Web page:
Myth 1: It’s okay for people with diabetes to drink diet soft drinks.
A 12 oz can of a typical regular soft drink contains close to 40 g of sugar, or about 9 teaspoons, and causes blood sugar levels to spike. The same is true of other sugary drinks, such as sweetened tea and coffee, energy drinks, and fruit juice. Does this mean that people with diabetes should drink diet soft drinks instead?
Even though diet soft drinks contain no sugar and few or no calories, recent studies have revealed that artificial sweeteners in diet soft drinks decrease our ability to control the amount of food we eat. As a result, we end up eating more calories. People who drink diet soft drinks are thus at a much higher risk of being overweight than people who drink regular soft drinks, and obesity is a major risk factor for type 2 diabetes.
For people who already have type 2 diabetes, even though diet soft drinks are sugar free, they cause the pancreas to release insulin. If the diet soft drink is drunk between meals, then there is less insulin left for release during meals when it is needed, which causes blood sugar levels to spike. If drunk between meals, it can increase cravings for carbohydrate- and calorie-rich foods, which leads to weight gain. Diet soft drinks are therefore not recommended for people with diabetes.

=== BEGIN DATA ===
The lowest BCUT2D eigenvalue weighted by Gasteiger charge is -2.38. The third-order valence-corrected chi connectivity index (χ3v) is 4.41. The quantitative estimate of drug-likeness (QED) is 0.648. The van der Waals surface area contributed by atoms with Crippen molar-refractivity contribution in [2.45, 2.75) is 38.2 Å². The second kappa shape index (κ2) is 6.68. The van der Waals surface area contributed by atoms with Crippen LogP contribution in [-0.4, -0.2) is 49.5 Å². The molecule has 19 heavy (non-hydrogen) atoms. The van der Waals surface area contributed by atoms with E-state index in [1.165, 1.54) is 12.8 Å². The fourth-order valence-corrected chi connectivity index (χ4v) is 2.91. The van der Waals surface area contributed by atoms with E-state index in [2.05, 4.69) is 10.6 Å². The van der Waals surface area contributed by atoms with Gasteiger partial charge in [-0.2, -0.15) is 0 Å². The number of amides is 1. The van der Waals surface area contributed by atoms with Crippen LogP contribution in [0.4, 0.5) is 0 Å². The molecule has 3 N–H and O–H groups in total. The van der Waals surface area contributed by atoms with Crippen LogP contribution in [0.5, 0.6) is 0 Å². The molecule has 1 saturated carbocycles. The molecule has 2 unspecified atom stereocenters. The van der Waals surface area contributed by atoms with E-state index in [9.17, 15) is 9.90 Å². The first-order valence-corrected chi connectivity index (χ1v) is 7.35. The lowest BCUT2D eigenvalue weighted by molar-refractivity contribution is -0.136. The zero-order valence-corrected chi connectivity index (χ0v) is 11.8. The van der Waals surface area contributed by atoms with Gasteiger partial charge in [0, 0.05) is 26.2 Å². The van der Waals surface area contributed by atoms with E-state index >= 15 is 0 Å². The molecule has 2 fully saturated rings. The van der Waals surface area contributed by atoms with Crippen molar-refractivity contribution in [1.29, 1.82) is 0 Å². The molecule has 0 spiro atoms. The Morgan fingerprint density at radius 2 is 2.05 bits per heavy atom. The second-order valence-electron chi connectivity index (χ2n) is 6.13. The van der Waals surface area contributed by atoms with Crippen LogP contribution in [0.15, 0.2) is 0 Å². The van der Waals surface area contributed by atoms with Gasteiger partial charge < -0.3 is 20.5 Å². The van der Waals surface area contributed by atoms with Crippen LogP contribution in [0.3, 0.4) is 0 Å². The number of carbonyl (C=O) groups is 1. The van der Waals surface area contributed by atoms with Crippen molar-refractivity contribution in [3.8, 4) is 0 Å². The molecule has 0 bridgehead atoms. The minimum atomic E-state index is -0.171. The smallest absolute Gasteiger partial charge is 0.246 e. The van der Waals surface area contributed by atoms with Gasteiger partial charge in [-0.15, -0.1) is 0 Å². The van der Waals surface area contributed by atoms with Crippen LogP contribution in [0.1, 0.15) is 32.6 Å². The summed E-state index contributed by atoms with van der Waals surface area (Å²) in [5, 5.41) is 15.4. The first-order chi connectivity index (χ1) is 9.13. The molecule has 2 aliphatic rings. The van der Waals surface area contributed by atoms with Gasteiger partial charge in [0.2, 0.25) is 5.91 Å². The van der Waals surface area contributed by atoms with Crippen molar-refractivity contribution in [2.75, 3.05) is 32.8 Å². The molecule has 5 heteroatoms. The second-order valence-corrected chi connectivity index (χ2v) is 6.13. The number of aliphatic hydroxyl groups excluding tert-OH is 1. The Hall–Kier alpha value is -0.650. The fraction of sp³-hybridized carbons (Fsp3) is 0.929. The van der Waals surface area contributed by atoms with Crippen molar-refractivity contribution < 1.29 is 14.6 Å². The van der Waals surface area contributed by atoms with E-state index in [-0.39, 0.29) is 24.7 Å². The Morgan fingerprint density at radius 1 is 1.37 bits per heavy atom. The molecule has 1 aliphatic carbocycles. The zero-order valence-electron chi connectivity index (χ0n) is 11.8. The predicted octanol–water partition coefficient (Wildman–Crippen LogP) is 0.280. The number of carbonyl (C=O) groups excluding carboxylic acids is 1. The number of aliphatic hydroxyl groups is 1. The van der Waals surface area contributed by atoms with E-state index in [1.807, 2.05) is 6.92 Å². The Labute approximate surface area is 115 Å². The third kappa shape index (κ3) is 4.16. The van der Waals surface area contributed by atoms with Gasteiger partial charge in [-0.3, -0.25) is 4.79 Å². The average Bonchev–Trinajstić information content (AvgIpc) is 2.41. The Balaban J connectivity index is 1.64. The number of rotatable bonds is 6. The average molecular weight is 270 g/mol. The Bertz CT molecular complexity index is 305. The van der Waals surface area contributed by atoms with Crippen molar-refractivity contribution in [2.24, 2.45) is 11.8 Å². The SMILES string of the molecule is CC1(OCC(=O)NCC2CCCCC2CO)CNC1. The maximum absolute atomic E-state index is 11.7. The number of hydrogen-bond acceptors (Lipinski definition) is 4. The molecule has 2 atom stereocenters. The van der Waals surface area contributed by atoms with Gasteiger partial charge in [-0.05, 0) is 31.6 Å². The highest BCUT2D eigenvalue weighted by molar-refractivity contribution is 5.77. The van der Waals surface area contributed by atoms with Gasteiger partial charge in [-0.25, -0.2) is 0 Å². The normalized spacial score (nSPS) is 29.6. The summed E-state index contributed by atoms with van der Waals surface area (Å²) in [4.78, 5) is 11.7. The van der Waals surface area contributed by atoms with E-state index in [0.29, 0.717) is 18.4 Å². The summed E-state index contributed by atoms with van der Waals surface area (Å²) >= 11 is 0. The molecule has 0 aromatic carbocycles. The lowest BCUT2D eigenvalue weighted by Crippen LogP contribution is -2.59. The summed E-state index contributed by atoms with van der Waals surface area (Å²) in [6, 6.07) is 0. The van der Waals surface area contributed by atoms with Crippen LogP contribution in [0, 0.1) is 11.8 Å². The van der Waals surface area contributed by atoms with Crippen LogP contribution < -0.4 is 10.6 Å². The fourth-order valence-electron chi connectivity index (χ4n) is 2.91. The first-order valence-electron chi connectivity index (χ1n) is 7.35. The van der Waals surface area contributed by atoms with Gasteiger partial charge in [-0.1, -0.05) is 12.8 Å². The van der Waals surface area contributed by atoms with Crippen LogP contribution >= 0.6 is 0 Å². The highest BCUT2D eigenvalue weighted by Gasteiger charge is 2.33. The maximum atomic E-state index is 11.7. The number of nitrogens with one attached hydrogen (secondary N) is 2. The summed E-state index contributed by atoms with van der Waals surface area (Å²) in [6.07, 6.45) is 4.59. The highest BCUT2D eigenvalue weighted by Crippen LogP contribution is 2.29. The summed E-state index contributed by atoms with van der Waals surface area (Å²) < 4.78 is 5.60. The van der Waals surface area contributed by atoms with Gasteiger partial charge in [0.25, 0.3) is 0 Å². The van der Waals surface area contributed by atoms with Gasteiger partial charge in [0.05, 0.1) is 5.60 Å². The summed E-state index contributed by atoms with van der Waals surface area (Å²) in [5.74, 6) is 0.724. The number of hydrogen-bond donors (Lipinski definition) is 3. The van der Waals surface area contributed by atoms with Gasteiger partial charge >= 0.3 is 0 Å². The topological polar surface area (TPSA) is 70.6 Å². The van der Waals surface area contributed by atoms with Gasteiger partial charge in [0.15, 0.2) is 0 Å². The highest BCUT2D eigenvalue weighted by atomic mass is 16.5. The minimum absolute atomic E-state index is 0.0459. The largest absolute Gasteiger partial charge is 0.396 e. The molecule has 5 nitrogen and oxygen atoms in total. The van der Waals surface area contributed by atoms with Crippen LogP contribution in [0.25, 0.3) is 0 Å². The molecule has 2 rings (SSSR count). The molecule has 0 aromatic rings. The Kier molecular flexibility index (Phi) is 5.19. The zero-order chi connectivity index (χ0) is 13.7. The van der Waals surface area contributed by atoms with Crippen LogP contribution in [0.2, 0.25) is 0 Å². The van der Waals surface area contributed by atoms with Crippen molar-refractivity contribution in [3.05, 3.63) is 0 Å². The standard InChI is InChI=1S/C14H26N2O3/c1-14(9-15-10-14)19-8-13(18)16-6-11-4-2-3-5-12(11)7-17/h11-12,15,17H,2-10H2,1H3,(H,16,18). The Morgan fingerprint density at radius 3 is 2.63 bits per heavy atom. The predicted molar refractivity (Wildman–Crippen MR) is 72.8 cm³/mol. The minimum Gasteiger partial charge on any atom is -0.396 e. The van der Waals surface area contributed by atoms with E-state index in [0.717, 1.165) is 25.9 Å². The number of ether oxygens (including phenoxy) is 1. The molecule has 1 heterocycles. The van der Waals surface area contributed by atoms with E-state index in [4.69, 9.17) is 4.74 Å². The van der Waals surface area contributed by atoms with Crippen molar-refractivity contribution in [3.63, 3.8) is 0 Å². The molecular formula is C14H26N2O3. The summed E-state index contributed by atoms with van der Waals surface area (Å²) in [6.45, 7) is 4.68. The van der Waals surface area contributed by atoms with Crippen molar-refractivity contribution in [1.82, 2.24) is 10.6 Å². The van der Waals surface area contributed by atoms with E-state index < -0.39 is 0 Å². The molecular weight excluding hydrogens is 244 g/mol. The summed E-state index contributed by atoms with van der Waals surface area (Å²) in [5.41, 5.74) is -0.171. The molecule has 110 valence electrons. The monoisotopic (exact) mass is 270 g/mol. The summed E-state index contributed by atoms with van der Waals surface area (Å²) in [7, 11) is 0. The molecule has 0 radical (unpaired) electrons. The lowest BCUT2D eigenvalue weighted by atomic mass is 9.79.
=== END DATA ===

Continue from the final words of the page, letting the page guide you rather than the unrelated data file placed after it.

People with type 2 diabetes have often acquired this disease because of poor diet and lifestyle choices. However, many of them are neither obese nor obviously unhealthy. People with a family history of type 2 diabetes, even though they have healthy lifestyles, are at higher risk of developing the disease.
People with type 1 diabetes and advanced type 2 diabetes need to take prescription medication or insulin to control their blood sugar because their body can no longer produce enough insulin. However, people with type 2 diabetes can oftentimes prevent further progression and even reverse the disease by making dietary and lifestyle changes.
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